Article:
What is a revision rhinoplasty?
A revision rhinoplasty is a plastic surgery procedure designed to rectify undesirable outcomes or complications that have surfaced following an initial rhinoplasty or nose job. The primary objective, in most instances, is to amend any nasal irregularities that were a result of the original rhinoplasty, such as reshaping the nose tip or bridge. This surgery can also alleviate breathing problems and enhance nasal function by clearing blocked nose airways and repairing valve collapses with cartilage grafts.
Getting two rhinoplasties is not as uncommon as you may think. It is projected that about 5 to 15% of all rhinoplasty patients undergo revision surgery, even those initially done by a qualified and seasoned plastic surgeon.
The complexity of revision surgery is often greater than that of the first operation due to the presence of scar tissue, unpredictable healing, and missing natural tissue.
During a consultation, the surgeon is expected to discuss the risks and establish realistic goals around the possible outcome. To align expectations, many surgeons use computer imaging to understand the patient's vision for the desired results.
Open communication with your surgeon performing the revision is crucial to clarify the aspects you're unsatisfied with and to understand what is feasible. Remember, even the most skilled surgeon cannot promise a flawless nose.
Often, it's suggested that you allow a full year for your nose to recover from the initial surgery before considering a revision rhinoplasty operation.
Melon Hint: It might be worth considering a return to your original surgeon for the revision rhinoplasty, provided they have the necessary skills to execute the operation, which is typically more challenging than the initial surgery. Many surgeons offer revisions without charge, barring a small surgical facility and anesthesia fee. However, if you have reservations about their competency, it would be wise to find a specialist in revision rhinoplasty.
What are the pros & cons of revision rhinoplasty surgery?
- Another surgery can enhance your nasal aesthetics by fixing issues like a pinched or bulbous nose tip, slender bridge, crooked septum, or a bump. It can also address functional problems such as breathing difficulties.
- The procedure is on an outpatient basis, and postoperative discomfort is typically mild.
- Achieving a satisfactory result from a subsequent procedure can bring more symmetry to your facial proportions and elevate your self-esteem.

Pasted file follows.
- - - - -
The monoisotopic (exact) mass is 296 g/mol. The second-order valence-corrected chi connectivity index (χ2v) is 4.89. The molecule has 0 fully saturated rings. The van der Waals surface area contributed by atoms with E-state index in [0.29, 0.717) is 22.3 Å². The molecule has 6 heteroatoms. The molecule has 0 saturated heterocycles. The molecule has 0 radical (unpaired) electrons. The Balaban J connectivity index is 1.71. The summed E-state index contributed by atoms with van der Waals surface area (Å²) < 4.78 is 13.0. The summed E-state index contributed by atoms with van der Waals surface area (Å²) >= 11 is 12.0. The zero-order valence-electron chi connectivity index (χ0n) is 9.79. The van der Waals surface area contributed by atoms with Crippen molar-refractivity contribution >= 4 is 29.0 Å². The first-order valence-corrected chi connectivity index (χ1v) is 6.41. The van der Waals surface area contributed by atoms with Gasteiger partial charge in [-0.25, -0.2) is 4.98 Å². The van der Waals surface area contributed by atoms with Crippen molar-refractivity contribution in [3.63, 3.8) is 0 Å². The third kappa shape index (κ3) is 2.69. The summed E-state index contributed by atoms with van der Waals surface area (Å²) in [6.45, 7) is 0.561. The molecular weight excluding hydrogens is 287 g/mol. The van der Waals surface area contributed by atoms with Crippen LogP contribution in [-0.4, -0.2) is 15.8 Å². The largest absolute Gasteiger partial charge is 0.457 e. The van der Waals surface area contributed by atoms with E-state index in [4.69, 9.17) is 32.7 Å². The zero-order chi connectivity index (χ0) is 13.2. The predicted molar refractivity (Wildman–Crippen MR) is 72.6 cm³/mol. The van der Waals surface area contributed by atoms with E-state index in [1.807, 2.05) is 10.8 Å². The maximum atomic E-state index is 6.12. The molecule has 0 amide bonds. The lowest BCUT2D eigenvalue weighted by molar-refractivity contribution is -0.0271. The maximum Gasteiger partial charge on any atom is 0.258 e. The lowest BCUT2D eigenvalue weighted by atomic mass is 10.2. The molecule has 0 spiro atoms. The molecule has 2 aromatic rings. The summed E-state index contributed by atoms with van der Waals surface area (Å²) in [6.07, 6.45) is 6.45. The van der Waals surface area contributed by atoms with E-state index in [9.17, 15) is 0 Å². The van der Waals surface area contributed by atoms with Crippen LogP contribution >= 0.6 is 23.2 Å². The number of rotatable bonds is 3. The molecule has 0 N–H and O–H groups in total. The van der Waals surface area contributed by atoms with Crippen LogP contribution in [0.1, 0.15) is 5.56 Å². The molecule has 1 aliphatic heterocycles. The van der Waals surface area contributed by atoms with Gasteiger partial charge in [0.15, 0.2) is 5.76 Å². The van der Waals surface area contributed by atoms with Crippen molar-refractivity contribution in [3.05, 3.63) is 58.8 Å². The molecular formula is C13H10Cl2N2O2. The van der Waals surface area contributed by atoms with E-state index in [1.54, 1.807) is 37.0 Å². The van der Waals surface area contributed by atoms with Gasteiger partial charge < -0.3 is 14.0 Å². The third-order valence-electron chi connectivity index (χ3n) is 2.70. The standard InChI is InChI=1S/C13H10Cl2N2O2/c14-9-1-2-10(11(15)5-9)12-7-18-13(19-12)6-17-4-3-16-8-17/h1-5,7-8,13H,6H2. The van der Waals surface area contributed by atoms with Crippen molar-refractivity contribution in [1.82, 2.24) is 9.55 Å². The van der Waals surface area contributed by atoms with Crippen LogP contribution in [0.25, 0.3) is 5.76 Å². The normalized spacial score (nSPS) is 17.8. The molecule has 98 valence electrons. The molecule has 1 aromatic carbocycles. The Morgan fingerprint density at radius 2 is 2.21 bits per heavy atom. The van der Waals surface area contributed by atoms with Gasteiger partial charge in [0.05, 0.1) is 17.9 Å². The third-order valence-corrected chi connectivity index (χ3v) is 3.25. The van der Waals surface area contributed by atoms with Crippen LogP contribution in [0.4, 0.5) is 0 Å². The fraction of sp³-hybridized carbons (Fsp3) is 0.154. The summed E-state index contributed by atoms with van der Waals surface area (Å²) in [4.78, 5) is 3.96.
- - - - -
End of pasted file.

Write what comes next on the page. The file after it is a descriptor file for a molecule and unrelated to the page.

- Scars from the operation will gradually fade and become less noticeable over time.
- The technical difficulty of a revision rhinoplasty is well-documented, making it one of the most challenging facial plastic surgery procedures. It calls for precise surgical methods and a sharp eye for detail. In some instances, a revision rhinoplasty could do more harm than good, hence the importance of choosing a proficient, board-certified plastic surgeon who can guide you on your journey.
- Post-surgery, you should anticipate a recovery period of 1 to 2 weeks for the bruising and swelling to heal.
- Just like your first rhinoplasty, it could take up to 2 years for all swelling to subside before you can see your final result.
- The outcome might not meet your expectations.
- As it is highly complex, the cost of a revision rhinoplasty is typically higher than the first operation, particularly if you choose not to return to your original surgeon or if they do not offer a discount for the revision.
Melon Hint: A study in Aesthetic Plastic Surgery found that nearly a third of rhinoplasty candidates were diagnosed with Body Dysmorphic Disorder (BDD). It also highlighted that these patients usually have lofty expectations about the surgical outcome and are frequently disappointed post-operation. Therefore, your surgeon should watch for indications of BDD to help evaluate your suitability for a follow-up procedure. If they suspect severe BDD, they might even refuse to operate.
How much does revision rhinoplasty cost?
Average Cost: $19,700
Range: $8,500 - $38,000
If your revision rhinoplasty is only small adjustments, like dealing with a lingering nasal bump, it may be less expensive than the first surgery, especially if done by the original surgeon. Some surgeons may even provide their initial rhinoplasty patients with complimentary revision, charging only a minor fee for the operating theatre and anesthesia.
However, if your nose presents several significant concerns, like noticeable deviation and a downward nasal tip, this would likely necessitate comprehensive nasal reconstruction surgery. The cost of nasal reconstruction is considerably higher than an initial rhinoplasty due to the intricate technicality and time required. In this situation, it's advisable to seek the most proficient revision rhinoplasty surgeon within your budget to lessen the chance of needing another revision in the future.
In most cases, revision rhinoplasty is deemed a cosmetic procedure and is not typically covered by Medicare or private health insurance. However, if your breathing is impaired due to issues like valve collapse or a deviated septum, Medicare or your insurance might offset a portion of the expenses.
Still, it's important to note that not all surgeons specializing in revision rhinoplasty accept insurance payments. Given the complexity of these operations and the often negligible insurance compensation, many highly skilled surgeons may not bother with the paperwork. Even those who do may still leave you with considerable out-of-pocket expenses.